It is the fourth day of the 31-day election campaign in Nova Scotia.
Do the Conservatives want to privatize health care?
The NDP says so. Let’s look at the facts.
NDP Leader Gary Burrill accused the Progressive Conservatives over the weekend of being “focused on privatizing health care services and listening to their friends in business.”
When reporters asked Burrill to expand on that position on Monday, he said it was based on the Tories’ healthcare platform, released last year, which includes an expansion of telehealth services.
“We are committed to providing Nova Scotians on the waiting list [for primary care] with immediate access to a virtual care service, ”reads a document from the platform.
PCs have said they will tender for these services, and they cite the Maple company as an example of a private telehealth provider. The Liberal government signed a deal with Maple earlier this year to pilot a program that closely resembles the PC plan.
“Telehealth is at the heart of how we are going to provide primary care to people,” said Burrill. “To propose, as they have done, to move forward with telehealth on the basis of the private sector rather than a public health system is in fact an attempt to privatize the health system as a whole.
Houston said Monday his party was not at all interested in privatizing health care services.
“I think anyone who looks at the policy that we publish will know how ridiculous a statement is. We have been very clear on the investments we are going to make in health care. Our goal is to fix health care in this province, ”said the Conservative leader.
The PC healthcare platform is budgeting $ 2.5 million for the proposed telehealth expansion.
Would a Rankin government cut $ 209 million in programs and services?
The 2021-2022 budget tabled and adopted by the Liberal government earlier this year includes an estimated decrease of $ 209 million in departmental spending for 2022-2023 – a fact that was quickly noted and denounced by the NDP.
Burrill reiterated this point in his weekend speeches and in his party’s vision document.
Liberal Leader Iain Rankin, however, said the spending cuts should not be interpreted as a cutback plan. He said this simply represents expenses related to COVID-19 which will hopefully not be necessary next year.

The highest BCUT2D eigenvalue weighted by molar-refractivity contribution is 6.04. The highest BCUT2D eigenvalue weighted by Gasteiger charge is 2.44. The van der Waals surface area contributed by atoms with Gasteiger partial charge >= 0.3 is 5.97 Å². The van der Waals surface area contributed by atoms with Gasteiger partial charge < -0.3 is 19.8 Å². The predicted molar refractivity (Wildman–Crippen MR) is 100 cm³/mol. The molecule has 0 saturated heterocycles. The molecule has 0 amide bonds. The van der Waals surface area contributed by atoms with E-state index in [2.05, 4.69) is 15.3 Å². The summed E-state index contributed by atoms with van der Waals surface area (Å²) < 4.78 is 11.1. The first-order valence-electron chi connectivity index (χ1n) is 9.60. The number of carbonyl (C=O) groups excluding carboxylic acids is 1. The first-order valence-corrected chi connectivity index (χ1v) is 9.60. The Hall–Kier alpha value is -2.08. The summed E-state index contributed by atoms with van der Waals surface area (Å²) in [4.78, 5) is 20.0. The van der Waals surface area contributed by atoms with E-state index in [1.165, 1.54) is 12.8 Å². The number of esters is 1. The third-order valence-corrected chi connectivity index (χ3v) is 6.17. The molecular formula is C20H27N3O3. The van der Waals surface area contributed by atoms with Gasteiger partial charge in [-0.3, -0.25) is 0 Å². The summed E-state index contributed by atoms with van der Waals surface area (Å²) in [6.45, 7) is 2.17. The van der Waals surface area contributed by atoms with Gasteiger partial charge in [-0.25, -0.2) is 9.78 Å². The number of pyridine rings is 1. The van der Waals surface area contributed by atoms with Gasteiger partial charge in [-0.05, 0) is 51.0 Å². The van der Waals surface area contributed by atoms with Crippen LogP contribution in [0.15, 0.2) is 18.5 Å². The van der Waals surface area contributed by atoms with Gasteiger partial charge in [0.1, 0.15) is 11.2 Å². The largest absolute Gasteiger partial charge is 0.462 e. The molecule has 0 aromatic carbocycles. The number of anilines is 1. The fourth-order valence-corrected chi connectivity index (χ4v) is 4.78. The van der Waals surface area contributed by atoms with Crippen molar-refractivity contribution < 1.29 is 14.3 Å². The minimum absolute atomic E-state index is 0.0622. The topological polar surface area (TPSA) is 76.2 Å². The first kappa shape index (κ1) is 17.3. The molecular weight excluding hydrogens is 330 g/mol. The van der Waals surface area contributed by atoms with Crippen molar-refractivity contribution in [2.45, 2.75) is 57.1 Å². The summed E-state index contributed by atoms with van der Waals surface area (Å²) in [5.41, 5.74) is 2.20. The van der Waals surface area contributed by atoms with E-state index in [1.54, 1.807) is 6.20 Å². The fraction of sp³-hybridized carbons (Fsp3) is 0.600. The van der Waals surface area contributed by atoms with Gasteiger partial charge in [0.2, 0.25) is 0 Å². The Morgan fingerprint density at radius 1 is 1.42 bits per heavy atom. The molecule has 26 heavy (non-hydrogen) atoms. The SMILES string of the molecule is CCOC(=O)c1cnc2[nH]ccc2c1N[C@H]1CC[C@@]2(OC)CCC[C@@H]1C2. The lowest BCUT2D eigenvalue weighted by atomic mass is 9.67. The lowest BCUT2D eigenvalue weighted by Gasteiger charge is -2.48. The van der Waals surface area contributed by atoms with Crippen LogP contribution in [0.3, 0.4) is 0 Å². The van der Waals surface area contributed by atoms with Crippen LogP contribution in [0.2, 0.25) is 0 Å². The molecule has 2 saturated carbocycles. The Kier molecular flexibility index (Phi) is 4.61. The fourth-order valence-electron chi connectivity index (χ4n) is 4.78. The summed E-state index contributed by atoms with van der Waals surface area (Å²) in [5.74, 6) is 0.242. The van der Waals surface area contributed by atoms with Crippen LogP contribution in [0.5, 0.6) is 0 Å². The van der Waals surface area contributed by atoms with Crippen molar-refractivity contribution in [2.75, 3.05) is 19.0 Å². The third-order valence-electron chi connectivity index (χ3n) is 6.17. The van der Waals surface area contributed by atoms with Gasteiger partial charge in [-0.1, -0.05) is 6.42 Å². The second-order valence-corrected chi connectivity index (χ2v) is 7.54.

“We’re not going to compromise on basic services,” Rankin said. “We have increased the budget for health care, education, community services every year. We will continue to do so.
The leaders of the three main parties held morning press conferences on Monday. The Conservatives and the NDP proposed changes to emergency medical care, but they had different opinions on what needs to be fixed.
Rankin visited a vegetable greenhouse in the Annapolis Valley to pledge an expansion of an existing rebate program available to businesses in all industries who want to improve their equipment in the name of efficiency. Nova Scotia Business Inc. currently administers the program. Rankin said he would budget $ 45 million over the next five years.
- Liberal Leader Iain Rankin will make an announcement about Col Cobequid in Amherst.
- NDP Leader Gary Burrill will make an announcement on housing in North Halifax.
- CP chief Tim Houston will make a policy announcement in downtown Halifax.
How to vote
Check if you are registered to vote with Elections Nova Scotia.
Once registered, you can vote before election day by requesting a mail-in ballot or by visiting the returning office or advance poll in your riding.
On polling day, the polling stations will be open from 9 a.m. to 8 p.m. AT.
More information on voting is available at electionsnovascotia.ca.
Register tomorrow for the next issue of Electoral Book and follow all of CBC’s election coverage at cbc.ca/ns